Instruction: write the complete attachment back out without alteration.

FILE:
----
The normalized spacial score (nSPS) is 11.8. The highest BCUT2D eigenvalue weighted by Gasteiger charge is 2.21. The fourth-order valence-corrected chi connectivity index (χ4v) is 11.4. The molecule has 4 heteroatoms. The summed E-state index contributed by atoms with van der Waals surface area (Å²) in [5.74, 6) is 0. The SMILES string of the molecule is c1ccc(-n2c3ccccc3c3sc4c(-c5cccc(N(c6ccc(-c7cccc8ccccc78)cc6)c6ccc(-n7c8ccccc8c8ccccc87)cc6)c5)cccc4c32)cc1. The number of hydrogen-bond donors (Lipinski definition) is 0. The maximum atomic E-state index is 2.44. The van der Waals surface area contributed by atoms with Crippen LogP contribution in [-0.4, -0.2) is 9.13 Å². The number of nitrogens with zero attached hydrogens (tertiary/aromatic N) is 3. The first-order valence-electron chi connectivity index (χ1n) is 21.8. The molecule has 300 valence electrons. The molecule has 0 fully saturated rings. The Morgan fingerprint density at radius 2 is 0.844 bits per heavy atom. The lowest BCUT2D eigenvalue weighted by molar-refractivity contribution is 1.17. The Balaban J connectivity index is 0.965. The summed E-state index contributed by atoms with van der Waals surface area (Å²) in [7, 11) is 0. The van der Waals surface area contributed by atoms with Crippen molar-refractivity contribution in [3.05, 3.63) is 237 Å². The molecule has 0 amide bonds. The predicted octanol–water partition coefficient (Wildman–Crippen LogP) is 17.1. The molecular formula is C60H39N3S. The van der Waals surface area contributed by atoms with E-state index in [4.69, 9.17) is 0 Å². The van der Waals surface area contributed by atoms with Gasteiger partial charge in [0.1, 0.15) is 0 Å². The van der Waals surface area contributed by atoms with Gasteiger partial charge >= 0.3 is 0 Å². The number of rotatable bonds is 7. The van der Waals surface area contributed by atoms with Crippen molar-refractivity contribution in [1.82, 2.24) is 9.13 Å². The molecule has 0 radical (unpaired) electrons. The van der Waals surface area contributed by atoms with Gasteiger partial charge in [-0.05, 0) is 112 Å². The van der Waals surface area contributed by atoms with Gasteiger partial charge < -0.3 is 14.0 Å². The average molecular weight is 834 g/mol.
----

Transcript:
The normalized spacial score (nSPS) is 11.8. The highest BCUT2D eigenvalue weighted by Gasteiger charge is 2.21. The fourth-order valence-corrected chi connectivity index (χ4v) is 11.4. The molecule has 4 heteroatoms. The summed E-state index contributed by atoms with van der Waals surface area (Å²) in [5.74, 6) is 0. The SMILES string of the molecule is c1ccc(-n2c3ccccc3c3sc4c(-c5cccc(N(c6ccc(-c7cccc8ccccc78)cc6)c6ccc(-n7c8ccccc8c8ccccc87)cc6)c5)cccc4c32)cc1. The number of hydrogen-bond donors (Lipinski definition) is 0. The maximum atomic E-state index is 2.44. The van der Waals surface area contributed by atoms with Crippen LogP contribution in [-0.4, -0.2) is 9.13 Å². The number of nitrogens with zero attached hydrogens (tertiary/aromatic N) is 3. The first-order valence-electron chi connectivity index (χ1n) is 21.8. The molecule has 300 valence electrons. The molecule has 0 fully saturated rings. The Morgan fingerprint density at radius 2 is 0.844 bits per heavy atom. The lowest BCUT2D eigenvalue weighted by molar-refractivity contribution is 1.17. The Balaban J connectivity index is 0.965. The summed E-state index contributed by atoms with van der Waals surface area (Å²) in [7, 11) is 0. The van der Waals surface area contributed by atoms with Crippen molar-refractivity contribution in [3.05, 3.63) is 237 Å². The molecule has 0 amide bonds. The predicted octanol–water partition coefficient (Wildman–Crippen LogP) is 17.1. The molecular formula is C60H39N3S. The van der Waals surface area contributed by atoms with E-state index in [4.69, 9.17) is 0 Å². The van der Waals surface area contributed by atoms with Gasteiger partial charge in [0.1, 0.15) is 0 Å². The van der Waals surface area contributed by atoms with Gasteiger partial charge >= 0.3 is 0 Å². The number of rotatable bonds is 7. The van der Waals surface area contributed by atoms with Crippen molar-refractivity contribution in [1.82, 2.24) is 9.13 Å². The molecule has 0 radical (unpaired) electrons. The van der Waals surface area contributed by atoms with Gasteiger partial charge in [-0.05, 0) is 112 Å². The van der Waals surface area contributed by atoms with Gasteiger partial charge < -0.3 is 14.0 Å². The average molecular weight is 834 g/mol.